Early the next morning we mounted the hill along a wooden footway, bridging one marish spot after another. Here and there, as we ascended, we passed a house embowered in white roses. More of the bay became apparent, and soon the blue peak of Tamalpais rose above the green level of the island opposite. It told us we were still but a little way from the city of the Golden Gates, already, at that hour, beginning to awake among the sand–hills. It called to us over the waters as with the voice of a bird. Its stately head, blue as a sapphire on the paler azure of the sky, spoke to us of wider outlooks and the bright Pacific. For Tamalpais stands sentry, like a lighthouse, over the Golden Gates, between the bay and the open ocean, and looks down indifferently on both. Even as we saw and hailed it from Vallejo, seamen, far out at sea, were scanning it with shaded eyes; and, as if to answer to the thought, one of the great ships below began silently to clothe herself with white sails, homeward bound for England.
For some way beyond Vallejo the railway led us through bald green pastures. On the west the rough highlands of Marin shut off the ocean; in the midst, in long, straggling, gleaming arms, the bay died out among the grass; there were few trees and few enclosures; the sun shone wide over open uplands, the displumed hills stood clear against the sky. But by–and–by these hills began to draw nearer on either hand, and first thicket and then wood began to clothe their sides; and soon we were away from all signs of the sea’s neighbourhood, mounting an inland, irrigated valley.”
Despite the fact that Stevenson described South Vallejo as “a blunder,” his brief visit here is nonetheless a reminder that Vallejo once hosted one of the great wordsmiths of the 19th century.
Friday, January 16, 2009
On this day, 140 years ago, the well known dime-novelist and Western raconteur Ned Buntline gave one of his famous Temperance 'lectures' in Vallejo.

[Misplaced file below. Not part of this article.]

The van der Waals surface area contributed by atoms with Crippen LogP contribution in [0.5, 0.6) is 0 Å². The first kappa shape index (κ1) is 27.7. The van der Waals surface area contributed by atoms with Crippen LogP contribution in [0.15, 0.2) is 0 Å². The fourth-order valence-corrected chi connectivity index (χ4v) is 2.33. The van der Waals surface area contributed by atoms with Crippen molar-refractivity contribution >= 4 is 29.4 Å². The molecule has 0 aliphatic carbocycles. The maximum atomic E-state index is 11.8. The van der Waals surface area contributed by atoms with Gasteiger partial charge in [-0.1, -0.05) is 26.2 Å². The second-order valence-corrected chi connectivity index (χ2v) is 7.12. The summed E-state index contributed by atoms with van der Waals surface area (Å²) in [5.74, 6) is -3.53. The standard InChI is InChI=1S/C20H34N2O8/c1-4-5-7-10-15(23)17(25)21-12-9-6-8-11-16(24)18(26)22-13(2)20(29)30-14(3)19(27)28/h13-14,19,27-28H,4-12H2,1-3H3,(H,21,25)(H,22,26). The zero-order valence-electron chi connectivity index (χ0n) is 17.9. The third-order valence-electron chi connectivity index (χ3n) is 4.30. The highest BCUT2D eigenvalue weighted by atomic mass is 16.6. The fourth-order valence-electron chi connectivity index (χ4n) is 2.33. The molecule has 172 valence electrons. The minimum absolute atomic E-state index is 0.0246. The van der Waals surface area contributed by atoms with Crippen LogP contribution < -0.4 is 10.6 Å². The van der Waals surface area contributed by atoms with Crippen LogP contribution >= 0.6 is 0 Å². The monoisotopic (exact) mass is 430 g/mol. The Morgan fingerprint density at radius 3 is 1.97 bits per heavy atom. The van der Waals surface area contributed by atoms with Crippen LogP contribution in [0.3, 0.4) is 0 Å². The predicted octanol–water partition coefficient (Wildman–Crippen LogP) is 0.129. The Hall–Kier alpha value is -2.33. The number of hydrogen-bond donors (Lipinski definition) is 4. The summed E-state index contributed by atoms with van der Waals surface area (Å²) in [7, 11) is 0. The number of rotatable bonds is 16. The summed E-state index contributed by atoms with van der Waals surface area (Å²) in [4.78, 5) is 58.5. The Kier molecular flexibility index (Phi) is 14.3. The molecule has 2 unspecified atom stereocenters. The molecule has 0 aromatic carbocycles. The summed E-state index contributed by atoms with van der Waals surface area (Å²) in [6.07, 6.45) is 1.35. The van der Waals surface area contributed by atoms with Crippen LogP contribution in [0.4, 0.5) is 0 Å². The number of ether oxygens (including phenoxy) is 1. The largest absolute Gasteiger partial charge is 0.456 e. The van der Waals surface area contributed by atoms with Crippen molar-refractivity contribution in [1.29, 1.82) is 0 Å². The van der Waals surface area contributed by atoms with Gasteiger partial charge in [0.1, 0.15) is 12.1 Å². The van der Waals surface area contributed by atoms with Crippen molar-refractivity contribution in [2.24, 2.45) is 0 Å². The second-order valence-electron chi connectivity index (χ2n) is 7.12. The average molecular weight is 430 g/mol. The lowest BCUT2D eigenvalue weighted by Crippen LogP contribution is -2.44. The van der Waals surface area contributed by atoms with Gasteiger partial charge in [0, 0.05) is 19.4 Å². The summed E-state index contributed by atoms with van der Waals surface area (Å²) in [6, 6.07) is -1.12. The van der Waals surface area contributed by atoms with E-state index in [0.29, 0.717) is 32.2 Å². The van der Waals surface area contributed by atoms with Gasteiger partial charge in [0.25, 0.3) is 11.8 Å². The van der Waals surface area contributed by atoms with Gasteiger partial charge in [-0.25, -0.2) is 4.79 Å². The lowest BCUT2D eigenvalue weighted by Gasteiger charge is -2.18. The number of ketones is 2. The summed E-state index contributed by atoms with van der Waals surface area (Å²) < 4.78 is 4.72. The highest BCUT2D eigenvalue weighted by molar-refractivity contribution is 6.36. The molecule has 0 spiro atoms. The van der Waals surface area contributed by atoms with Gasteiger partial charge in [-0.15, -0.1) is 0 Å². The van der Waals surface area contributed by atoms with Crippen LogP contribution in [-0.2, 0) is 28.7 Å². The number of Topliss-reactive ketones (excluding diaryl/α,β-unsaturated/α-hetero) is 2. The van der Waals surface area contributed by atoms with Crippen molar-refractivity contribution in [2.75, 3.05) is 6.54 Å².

Following his lackluster reception on this 1869 California tour, Buntline would meet up with Buffalo Bill Cody and begin to publish the popular stories that made Cody famous and Buntline rich. The Vallejo Daily Chronicle advertised Buntline's performance as follows:
TIME MUST BE KILLED
How to do it most genteelly is the question
Associated with the greatest violinist of the age
GEO. H. EDMONDS
Will give a chaste popular entertainment at Vallejo on Saturday evening Jan. 16th. The performance will consist of an address entitled “California 25 years ago – Now – 25 years hence” by Col. Judson, followed by violin solos by Geo. Edmonds, “stories in character” French, Dutch, Irish, Yankee and Quaker, also
MOSE IN CALIFORNIA
The Red Man’s Tale
A wild story of wrong, given in full Indian costume and paint by Ned Buntline.
ADMISSION 50 cents
Children 25 cents
Front seats reserved for Ladies
A few days later, the paper had a more critical appraisal of Buntline's show:
“Ned Buntline, the notorious, was here last Saturday night. To style his blathering a “lecture” would be burlesquing the English language. Buntline may be a hero and a man respected in his own land, if so, we advise him to travel home instanter. The Order of I.O.G.T. made a bad hand of it when they started that polluted and nonsensical piece of humanity around the State to preach temperance and morality to Californians. A man must practice what he preaches, and the people saw in his countenance that his sermons and his actions were not alike. His modesty was like the points in his ‘lecture’ – had none. His Indian costume consists of a pair of dirty drawers and undershirt, a meager head-dress, something thrown over one shoulder, and in this rig he calls a ‘Comanche costume’ he appears before the people and makes a speech. Ned Buntline you won’t do!”